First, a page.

Camp Zambia operates three camping sites for groups of 2 to 20 people bordering the South and North Luangwa National parks. The campsites open seasonally from June to October, during Zambia’s dry season.  All our campsites have local staff on hand to ease the demands of bush camping. They will arrange hot water, fire wood, and give advice on safety elements of local wildlife. Visitors are required to bring their own camping equipment, food and drinking water.

Working in conjunction with other operations, Camp Zambia has created an exciting circuit for the overland traveler combining Kasanka National Park, The Bangweulu Wetlands (famous for the unique Shoe bill stork) and the prolific wildlife areas surrounding the North and South Luangwa National Parks. En route, hiking the Miombo woodlands and huge granite outcrops of Mutinondo is a traveler’s delight. Camp Zambia works side by side with the local people who benefit directly from each guest’s stay.

We are committed to the conservation of our environment and we ask all campers to respect the campsites as well as the wildlife.

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  • Birding
  • Day Game Drives
  • Guided Walks
  • Night Game Drives
  • Seating area
  • Shared bathroom


Birding,game watching, game drives

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North Luangwa National Park

North Luangwa National Park

This remote tract of land, offers one of the finest wilderness experiences in Zambia, if not Africa itself. It is not open to the public and there are no permanent lodges there. Access is with one of the few safari operators granted permission to conduct walking safaris.

The beauty of visiting this Park is the truly remarkable opportunities to experience Africa as it was. It is wild and untouched and you are simply an unobtrusive witness to its natural beauty and drama.  Although declared a wilderness area, the North Park, was not open to anyone other than Game Department rangers for more than thirty years. In 1984, Major John Harvey and his wife Lorna sought permission to conduct walking safaris in the area and for many years were the only operators in this remote wilderness.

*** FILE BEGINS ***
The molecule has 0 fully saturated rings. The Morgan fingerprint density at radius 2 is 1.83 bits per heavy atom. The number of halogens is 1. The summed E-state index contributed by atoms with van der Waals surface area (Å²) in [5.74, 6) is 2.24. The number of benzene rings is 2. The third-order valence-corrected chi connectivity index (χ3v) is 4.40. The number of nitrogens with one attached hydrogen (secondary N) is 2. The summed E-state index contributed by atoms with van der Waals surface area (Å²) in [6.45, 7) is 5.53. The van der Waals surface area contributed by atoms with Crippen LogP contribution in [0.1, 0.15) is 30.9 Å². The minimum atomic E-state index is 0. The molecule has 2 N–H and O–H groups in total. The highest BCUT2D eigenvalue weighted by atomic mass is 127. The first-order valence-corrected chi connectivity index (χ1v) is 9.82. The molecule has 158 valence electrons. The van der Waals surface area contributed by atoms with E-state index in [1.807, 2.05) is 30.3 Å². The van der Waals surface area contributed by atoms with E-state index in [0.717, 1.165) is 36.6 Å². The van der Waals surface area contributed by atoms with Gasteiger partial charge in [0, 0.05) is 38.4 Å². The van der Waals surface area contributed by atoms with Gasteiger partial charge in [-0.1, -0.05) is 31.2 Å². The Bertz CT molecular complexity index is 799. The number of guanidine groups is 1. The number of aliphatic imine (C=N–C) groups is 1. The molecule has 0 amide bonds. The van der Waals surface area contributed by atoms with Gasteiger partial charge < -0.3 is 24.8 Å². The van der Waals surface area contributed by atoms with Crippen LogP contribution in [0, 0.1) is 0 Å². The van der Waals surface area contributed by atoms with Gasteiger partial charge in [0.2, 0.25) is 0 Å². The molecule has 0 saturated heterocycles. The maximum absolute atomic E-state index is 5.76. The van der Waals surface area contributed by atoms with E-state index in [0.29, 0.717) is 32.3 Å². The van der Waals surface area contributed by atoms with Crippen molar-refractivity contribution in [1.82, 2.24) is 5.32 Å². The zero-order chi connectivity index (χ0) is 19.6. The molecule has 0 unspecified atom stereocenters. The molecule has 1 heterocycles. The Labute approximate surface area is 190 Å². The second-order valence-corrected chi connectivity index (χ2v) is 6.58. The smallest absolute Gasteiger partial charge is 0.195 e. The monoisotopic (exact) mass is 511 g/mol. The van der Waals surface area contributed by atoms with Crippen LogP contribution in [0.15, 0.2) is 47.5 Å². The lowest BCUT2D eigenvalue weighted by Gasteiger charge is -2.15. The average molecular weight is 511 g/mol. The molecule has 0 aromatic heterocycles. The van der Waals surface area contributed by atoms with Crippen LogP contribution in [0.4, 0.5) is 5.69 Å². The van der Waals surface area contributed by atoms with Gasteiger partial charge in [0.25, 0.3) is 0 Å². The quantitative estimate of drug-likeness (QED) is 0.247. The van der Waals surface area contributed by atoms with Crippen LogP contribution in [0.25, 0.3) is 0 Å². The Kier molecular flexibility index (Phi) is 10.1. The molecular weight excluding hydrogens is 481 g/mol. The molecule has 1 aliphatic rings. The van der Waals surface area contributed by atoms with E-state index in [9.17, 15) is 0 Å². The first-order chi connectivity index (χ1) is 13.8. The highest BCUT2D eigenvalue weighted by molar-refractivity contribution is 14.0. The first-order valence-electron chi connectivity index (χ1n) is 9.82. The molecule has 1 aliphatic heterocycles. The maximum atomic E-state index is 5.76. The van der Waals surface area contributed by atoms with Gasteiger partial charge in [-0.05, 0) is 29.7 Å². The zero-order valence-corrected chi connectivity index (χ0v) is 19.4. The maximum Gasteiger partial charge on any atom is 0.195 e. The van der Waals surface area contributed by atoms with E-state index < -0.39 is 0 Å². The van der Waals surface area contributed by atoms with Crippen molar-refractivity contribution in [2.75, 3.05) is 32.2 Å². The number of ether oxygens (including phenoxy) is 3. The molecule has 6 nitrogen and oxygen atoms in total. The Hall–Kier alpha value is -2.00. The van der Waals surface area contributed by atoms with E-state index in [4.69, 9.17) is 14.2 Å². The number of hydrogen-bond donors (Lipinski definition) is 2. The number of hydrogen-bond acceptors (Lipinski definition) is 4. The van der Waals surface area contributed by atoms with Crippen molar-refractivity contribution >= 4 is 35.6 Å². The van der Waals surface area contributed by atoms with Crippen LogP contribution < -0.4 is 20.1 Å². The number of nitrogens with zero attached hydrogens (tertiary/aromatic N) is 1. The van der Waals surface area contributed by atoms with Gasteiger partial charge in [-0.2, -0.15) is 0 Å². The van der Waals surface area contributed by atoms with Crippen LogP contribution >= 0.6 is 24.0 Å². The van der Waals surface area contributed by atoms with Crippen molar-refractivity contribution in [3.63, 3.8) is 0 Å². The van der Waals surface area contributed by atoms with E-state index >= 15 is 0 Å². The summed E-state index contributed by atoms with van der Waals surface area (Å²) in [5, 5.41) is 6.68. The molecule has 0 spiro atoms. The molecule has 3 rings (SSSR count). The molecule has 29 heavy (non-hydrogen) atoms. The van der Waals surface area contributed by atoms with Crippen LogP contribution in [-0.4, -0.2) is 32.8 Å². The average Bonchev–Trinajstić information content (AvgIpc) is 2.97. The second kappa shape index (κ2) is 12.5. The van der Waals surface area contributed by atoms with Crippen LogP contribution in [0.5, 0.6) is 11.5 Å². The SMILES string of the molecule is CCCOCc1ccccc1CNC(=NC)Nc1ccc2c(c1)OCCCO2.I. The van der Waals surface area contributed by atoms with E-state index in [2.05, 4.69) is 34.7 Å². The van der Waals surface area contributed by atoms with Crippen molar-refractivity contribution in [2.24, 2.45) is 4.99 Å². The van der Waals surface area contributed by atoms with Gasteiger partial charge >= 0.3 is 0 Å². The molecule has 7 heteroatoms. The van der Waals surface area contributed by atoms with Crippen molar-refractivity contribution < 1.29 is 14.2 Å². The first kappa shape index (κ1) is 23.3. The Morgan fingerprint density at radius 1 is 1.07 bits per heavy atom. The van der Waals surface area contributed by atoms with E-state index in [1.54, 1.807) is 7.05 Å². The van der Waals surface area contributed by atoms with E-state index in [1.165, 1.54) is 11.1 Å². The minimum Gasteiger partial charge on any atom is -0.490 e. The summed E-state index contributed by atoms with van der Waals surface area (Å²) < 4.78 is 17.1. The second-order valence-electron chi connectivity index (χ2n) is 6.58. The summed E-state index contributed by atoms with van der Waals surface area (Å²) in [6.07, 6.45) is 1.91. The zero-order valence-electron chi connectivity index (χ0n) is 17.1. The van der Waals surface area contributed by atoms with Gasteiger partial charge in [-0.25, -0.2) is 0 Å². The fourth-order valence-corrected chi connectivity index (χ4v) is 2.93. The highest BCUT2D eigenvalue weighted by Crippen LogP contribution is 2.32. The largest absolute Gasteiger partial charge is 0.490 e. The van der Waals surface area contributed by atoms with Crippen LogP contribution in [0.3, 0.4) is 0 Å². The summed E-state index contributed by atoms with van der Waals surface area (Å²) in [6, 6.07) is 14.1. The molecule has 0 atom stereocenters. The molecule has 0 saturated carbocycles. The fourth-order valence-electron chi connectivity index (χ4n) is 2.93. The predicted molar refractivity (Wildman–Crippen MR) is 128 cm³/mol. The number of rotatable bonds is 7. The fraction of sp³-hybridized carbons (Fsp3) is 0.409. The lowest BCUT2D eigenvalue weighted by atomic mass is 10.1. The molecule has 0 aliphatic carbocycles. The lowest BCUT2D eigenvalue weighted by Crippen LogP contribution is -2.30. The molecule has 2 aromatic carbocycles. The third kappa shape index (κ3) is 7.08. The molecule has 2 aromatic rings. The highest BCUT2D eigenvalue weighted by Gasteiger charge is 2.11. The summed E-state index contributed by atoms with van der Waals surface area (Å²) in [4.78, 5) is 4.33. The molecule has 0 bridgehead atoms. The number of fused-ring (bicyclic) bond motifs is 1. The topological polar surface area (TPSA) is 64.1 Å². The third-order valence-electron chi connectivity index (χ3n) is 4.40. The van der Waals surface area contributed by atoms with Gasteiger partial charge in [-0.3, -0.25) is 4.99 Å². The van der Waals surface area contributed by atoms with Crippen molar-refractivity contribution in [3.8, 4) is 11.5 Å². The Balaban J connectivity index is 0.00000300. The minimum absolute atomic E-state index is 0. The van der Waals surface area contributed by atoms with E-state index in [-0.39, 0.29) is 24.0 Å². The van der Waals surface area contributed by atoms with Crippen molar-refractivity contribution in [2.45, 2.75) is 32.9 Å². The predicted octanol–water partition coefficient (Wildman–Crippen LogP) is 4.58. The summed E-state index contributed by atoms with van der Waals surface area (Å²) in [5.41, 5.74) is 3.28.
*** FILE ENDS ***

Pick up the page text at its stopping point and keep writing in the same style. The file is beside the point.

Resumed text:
Then in 1989, two scientists, Mark and Delia Owens, famous for their book ‘Cry of the Kalahari’, were granted permission to set up a research station in the Park. Through their influence and as a means of helping to curb poaching in the area, the authorities allowed entry to a few more safari operators who bring limited numbers into the Park for guided walking safaris and game drives. Their efforts in the North Luangwa are documented in their book ‘Survivors Song / The Eye of the Elephant’.

There are very few roads and you are unlikely to see anyone else for the duration of your trip. Like the South Park, it lies on the western bank of the Luangwa River bordered on the other side by the dramatic Muchinga Escarpment which rises over 1000 meters from the valley floor. Its hazy outline can clearly be seen from the Luangwa River.

There are a number of tributary rivers running through the Park and into the Luangwa  which play an important ecological role in the area. The crystal-clear Mwaleshi River trickles down the escarpment in a series of small waterfalls. It recedes in the dry season, leaving many pools along the way, drawing the animals from the bush to its banks in search of water. No game drives are permitted in the Mwaleshi area, and access is by organized walking safaris only.

The vegetation ranges from mopane woodland to riverine forest, open grasslands and acacia thicket. Trees include the beautiful sausage tree, vegetable ivory palms, red mahogany and leadwood.

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